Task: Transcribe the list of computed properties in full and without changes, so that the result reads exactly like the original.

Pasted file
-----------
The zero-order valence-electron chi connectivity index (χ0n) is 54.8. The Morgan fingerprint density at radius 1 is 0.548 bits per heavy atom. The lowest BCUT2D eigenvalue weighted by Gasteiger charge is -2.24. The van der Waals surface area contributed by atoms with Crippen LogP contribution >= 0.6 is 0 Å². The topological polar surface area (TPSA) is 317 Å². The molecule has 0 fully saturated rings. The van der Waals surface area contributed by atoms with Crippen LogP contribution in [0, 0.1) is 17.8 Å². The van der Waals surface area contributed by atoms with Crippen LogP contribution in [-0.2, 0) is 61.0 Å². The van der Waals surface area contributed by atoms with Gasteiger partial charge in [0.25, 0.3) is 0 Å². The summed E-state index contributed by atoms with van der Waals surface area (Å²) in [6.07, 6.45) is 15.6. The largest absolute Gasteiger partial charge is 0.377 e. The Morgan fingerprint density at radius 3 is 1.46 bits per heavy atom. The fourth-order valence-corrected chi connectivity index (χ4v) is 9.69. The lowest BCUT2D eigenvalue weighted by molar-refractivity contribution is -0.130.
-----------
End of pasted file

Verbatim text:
The zero-order valence-electron chi connectivity index (χ0n) is 54.8. The Morgan fingerprint density at radius 1 is 0.548 bits per heavy atom. The lowest BCUT2D eigenvalue weighted by Gasteiger charge is -2.24. The van der Waals surface area contributed by atoms with Crippen LogP contribution >= 0.6 is 0 Å². The topological polar surface area (TPSA) is 317 Å². The molecule has 0 fully saturated rings. The van der Waals surface area contributed by atoms with Crippen LogP contribution in [0, 0.1) is 17.8 Å². The van der Waals surface area contributed by atoms with Crippen LogP contribution in [-0.2, 0) is 61.0 Å². The van der Waals surface area contributed by atoms with Gasteiger partial charge in [0.25, 0.3) is 0 Å². The summed E-state index contributed by atoms with van der Waals surface area (Å²) in [6.07, 6.45) is 15.6. The largest absolute Gasteiger partial charge is 0.377 e. The Morgan fingerprint density at radius 3 is 1.46 bits per heavy atom. The fourth-order valence-corrected chi connectivity index (χ4v) is 9.69. The lowest BCUT2D eigenvalue weighted by molar-refractivity contribution is -0.130.